I emailed a professor about a potential lab position in the summer about two weeks ago. He replied a very nice e-mail the next morning saying that he is interested and has open positions. He asked for some information (transcript, CV). I sent those to him that same day and we exchanged a few e-mails. After that he just went ghost... I sent a follow-up e-mail after one week, still no response. Now it has been two weeks and I'm debating whether I should send him another e-mail.

Is this kind of situation normal? What's the best action in this case? I've had tons of experiences of professors not replying e-mails, but this is new to me... I definitely don't want to sound annoying by sending multiple follow-up e-mails. Any help would be appreciated!

  • What kind of position is it? Unpaid RA? Work-study? Lab manager? Summer only internship? These could all play a factor. Also, how did you phrase the email you sent to the professor? Some context could give us more to work with.
    – ssjjaca
    Commented Jul 16, 2019 at 3:37
  • If this is concerning an "undergrad project which would carry on to next semester as part of the coursework", I'd go to their office. If they are not there (or too busy for a quick discussion) talk to the secretary and try to schedule a short meeting.
    – user9482
    Commented Jul 16, 2019 at 6:25
  • Also see academia.stackexchange.com/questions/54744/… Commented Jul 16, 2019 at 9:37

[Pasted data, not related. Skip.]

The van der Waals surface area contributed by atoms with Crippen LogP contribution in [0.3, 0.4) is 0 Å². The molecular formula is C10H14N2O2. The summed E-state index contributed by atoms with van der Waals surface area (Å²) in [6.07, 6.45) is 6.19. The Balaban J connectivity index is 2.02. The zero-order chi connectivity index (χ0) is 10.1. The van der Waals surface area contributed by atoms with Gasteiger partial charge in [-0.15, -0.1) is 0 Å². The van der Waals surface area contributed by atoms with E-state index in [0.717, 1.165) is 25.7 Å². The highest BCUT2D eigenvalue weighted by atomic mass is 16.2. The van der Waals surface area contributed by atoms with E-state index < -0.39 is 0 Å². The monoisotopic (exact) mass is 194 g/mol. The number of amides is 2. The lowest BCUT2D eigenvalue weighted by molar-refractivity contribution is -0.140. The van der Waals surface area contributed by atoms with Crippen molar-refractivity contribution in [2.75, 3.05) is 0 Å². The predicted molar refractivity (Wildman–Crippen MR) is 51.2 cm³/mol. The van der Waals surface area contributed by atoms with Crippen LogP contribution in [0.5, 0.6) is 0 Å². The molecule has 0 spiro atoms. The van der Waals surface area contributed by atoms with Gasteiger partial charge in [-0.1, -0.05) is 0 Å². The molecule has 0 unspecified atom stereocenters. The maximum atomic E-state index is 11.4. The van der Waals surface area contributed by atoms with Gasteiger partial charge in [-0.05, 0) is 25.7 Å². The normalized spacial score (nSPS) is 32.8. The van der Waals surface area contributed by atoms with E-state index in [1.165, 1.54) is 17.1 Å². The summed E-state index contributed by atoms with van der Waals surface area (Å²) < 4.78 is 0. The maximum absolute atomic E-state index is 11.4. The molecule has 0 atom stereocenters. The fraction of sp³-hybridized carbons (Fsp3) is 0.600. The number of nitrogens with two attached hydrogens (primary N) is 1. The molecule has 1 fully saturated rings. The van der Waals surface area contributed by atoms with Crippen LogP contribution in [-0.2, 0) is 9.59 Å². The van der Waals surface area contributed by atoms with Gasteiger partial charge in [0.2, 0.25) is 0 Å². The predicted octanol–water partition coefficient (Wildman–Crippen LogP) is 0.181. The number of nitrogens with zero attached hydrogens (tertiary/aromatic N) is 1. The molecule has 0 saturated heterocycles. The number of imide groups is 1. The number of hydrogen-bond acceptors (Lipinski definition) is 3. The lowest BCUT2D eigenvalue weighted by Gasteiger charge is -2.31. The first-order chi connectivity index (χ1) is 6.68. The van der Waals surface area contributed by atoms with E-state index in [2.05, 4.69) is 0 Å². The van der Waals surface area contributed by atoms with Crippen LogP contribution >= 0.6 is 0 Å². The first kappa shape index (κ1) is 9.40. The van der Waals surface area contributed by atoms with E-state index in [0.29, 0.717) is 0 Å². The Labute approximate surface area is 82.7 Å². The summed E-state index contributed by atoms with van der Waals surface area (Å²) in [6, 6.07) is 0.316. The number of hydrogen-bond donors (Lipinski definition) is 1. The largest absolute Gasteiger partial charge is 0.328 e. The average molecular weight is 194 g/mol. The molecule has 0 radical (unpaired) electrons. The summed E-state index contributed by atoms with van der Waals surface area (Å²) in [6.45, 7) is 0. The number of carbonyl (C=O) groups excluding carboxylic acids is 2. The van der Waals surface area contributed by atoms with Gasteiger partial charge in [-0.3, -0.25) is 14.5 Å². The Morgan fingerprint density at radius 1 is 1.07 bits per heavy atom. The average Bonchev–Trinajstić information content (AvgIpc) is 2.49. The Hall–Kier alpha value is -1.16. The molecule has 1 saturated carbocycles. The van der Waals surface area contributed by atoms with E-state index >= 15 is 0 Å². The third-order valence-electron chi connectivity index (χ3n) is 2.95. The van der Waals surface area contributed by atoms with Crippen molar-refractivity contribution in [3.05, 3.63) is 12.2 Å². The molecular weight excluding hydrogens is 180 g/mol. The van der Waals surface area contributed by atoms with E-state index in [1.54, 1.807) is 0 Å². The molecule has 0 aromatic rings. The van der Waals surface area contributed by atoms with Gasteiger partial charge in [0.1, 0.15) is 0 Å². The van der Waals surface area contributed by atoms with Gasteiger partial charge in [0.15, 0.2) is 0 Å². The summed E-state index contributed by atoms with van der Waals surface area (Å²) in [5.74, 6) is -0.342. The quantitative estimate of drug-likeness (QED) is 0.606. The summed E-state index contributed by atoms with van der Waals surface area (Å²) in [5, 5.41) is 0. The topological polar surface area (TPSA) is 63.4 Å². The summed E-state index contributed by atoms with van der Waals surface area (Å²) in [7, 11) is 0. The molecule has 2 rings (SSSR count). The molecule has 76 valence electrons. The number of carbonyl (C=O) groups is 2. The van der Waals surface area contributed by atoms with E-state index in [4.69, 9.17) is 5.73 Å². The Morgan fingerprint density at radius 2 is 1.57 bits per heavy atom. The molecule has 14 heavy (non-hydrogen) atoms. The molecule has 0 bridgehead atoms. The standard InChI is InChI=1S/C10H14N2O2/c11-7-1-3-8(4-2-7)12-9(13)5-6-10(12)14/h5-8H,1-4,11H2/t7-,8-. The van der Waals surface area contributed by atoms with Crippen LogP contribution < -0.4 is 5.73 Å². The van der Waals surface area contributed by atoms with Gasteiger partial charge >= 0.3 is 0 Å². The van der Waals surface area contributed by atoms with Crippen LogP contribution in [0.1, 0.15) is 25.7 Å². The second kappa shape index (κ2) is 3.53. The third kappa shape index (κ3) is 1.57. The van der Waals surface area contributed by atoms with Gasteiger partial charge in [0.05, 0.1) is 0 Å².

1 Answer 1


Many professors regularly receive 2-3 such email requests every day. The likeliest reason for the professor ignoring your email is that they thought your CV wasn’t impressive enough and decided to not follow up with the hope that you’ll get the hint.

That may not be the only reason though. Could be that they’re traveling (especially if it’s summer), could be that your subsequent emails went to spam, could be that other interns were selected, could be that they forgot.

If you want to get someone’s attention I suggest avoiding mass generic emails (they’re obvious and I ignore them). Try to show interest in the work. Perhaps send your thoughts about a specific project you’d like to be a part of. You’re competing for someone’s time: try to show why you’re worth it.

  • Hi thanks for answering!!! This is not like a competition for a summer job; it's more like an independent undergrad project which would carry on to next semester as part of the coursework. I'm taking his research class next semester, so it's not like he can ignore me forever... And we did exchange e-mails after I sent my CV, and he basically said yes. It's more like someone suddenly stopped talking in the middle of a conversation, which is why it really confuses me. Commented Jul 16, 2019 at 1:12
  • When you write lab position in the summer it might be misleading to some... Could be just traveling then. Try emailing them a summary of what you plan on doing then
    – Spark
    Commented Jul 16, 2019 at 1:14

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